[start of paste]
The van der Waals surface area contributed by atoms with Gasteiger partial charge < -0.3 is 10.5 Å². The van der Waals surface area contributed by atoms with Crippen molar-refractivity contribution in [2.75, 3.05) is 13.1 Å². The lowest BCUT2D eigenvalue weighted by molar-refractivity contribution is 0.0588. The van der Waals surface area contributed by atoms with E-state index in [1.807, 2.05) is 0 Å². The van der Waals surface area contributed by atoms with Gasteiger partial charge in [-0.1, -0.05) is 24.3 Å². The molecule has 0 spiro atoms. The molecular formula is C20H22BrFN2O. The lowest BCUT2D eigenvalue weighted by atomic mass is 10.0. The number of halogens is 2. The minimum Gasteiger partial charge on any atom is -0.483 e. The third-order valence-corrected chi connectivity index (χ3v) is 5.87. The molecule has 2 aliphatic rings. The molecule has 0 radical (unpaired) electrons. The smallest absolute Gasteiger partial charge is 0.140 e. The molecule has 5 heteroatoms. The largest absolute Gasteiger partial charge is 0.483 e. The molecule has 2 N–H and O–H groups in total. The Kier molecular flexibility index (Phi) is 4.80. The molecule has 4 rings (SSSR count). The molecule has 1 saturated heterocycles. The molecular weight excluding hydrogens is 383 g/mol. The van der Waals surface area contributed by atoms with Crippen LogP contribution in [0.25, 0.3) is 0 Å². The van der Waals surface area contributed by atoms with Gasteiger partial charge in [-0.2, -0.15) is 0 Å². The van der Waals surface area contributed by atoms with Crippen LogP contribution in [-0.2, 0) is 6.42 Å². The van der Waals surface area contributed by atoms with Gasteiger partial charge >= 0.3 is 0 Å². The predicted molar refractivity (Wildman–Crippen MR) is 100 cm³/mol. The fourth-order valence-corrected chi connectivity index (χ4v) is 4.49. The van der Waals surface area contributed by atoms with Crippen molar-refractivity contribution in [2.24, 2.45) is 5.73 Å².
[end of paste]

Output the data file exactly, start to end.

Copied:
The van der Waals surface area contributed by atoms with Gasteiger partial charge < -0.3 is 10.5 Å². The van der Waals surface area contributed by atoms with Crippen molar-refractivity contribution in [2.75, 3.05) is 13.1 Å². The lowest BCUT2D eigenvalue weighted by molar-refractivity contribution is 0.0588. The van der Waals surface area contributed by atoms with E-state index in [1.807, 2.05) is 0 Å². The van der Waals surface area contributed by atoms with Gasteiger partial charge in [-0.1, -0.05) is 24.3 Å². The molecule has 0 spiro atoms. The molecular formula is C20H22BrFN2O. The lowest BCUT2D eigenvalue weighted by atomic mass is 10.0. The number of halogens is 2. The minimum Gasteiger partial charge on any atom is -0.483 e. The third-order valence-corrected chi connectivity index (χ3v) is 5.87. The molecule has 2 aliphatic rings. The molecule has 0 radical (unpaired) electrons. The smallest absolute Gasteiger partial charge is 0.140 e. The molecule has 5 heteroatoms. The largest absolute Gasteiger partial charge is 0.483 e. The molecule has 2 N–H and O–H groups in total. The Kier molecular flexibility index (Phi) is 4.80. The molecule has 4 rings (SSSR count). The molecule has 1 saturated heterocycles. The molecular weight excluding hydrogens is 383 g/mol. The van der Waals surface area contributed by atoms with Crippen LogP contribution in [0.25, 0.3) is 0 Å². The van der Waals surface area contributed by atoms with Gasteiger partial charge in [-0.2, -0.15) is 0 Å². The van der Waals surface area contributed by atoms with Crippen LogP contribution in [-0.2, 0) is 6.42 Å². The van der Waals surface area contributed by atoms with Gasteiger partial charge >= 0.3 is 0 Å². The predicted molar refractivity (Wildman–Crippen MR) is 100 cm³/mol. The fourth-order valence-corrected chi connectivity index (χ4v) is 4.49. The van der Waals surface area contributed by atoms with Crippen molar-refractivity contribution in [2.24, 2.45) is 5.73 Å².